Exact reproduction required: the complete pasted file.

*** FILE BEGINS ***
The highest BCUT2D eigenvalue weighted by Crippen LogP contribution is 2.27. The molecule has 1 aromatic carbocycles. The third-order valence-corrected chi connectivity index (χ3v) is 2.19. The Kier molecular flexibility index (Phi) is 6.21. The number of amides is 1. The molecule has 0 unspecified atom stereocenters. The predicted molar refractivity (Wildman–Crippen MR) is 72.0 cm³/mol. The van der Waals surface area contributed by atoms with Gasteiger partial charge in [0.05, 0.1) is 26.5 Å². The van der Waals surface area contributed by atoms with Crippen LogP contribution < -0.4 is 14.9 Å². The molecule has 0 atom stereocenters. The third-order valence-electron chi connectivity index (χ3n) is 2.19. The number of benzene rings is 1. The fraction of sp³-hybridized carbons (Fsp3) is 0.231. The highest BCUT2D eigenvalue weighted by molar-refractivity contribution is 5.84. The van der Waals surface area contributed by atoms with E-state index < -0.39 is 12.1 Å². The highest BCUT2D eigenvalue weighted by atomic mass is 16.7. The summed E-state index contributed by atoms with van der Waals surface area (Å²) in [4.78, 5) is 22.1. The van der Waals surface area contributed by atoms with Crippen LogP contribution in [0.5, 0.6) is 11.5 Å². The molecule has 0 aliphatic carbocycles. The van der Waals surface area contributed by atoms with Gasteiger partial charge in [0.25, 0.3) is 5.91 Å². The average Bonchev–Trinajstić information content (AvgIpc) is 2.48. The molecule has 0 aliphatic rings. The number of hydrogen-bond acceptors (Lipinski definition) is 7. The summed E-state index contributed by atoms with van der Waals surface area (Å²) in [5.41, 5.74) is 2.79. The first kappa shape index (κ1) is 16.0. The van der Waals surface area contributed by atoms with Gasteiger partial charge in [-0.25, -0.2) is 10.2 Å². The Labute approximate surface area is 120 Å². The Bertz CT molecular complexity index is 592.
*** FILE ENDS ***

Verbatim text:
The highest BCUT2D eigenvalue weighted by Crippen LogP contribution is 2.27. The molecule has 1 aromatic carbocycles. The third-order valence-corrected chi connectivity index (χ3v) is 2.19. The Kier molecular flexibility index (Phi) is 6.21. The number of amides is 1. The molecule has 0 unspecified atom stereocenters. The predicted molar refractivity (Wildman–Crippen MR) is 72.0 cm³/mol. The van der Waals surface area contributed by atoms with Gasteiger partial charge in [0.05, 0.1) is 26.5 Å². The van der Waals surface area contributed by atoms with Crippen LogP contribution < -0.4 is 14.9 Å². The molecule has 0 atom stereocenters. The third-order valence-electron chi connectivity index (χ3n) is 2.19. The number of benzene rings is 1. The fraction of sp³-hybridized carbons (Fsp3) is 0.231. The highest BCUT2D eigenvalue weighted by molar-refractivity contribution is 5.84. The van der Waals surface area contributed by atoms with E-state index < -0.39 is 12.1 Å². The highest BCUT2D eigenvalue weighted by atomic mass is 16.7. The summed E-state index contributed by atoms with van der Waals surface area (Å²) in [4.78, 5) is 22.1. The van der Waals surface area contributed by atoms with Crippen LogP contribution in [0.5, 0.6) is 11.5 Å². The molecule has 0 aliphatic carbocycles. The van der Waals surface area contributed by atoms with Gasteiger partial charge in [0.25, 0.3) is 5.91 Å². The average Bonchev–Trinajstić information content (AvgIpc) is 2.48. The molecule has 0 aliphatic rings. The number of hydrogen-bond acceptors (Lipinski definition) is 7. The summed E-state index contributed by atoms with van der Waals surface area (Å²) in [5.41, 5.74) is 2.79. The first kappa shape index (κ1) is 16.0. The van der Waals surface area contributed by atoms with Gasteiger partial charge in [-0.25, -0.2) is 10.2 Å². The Labute approximate surface area is 120 Å². The Bertz CT molecular complexity index is 592.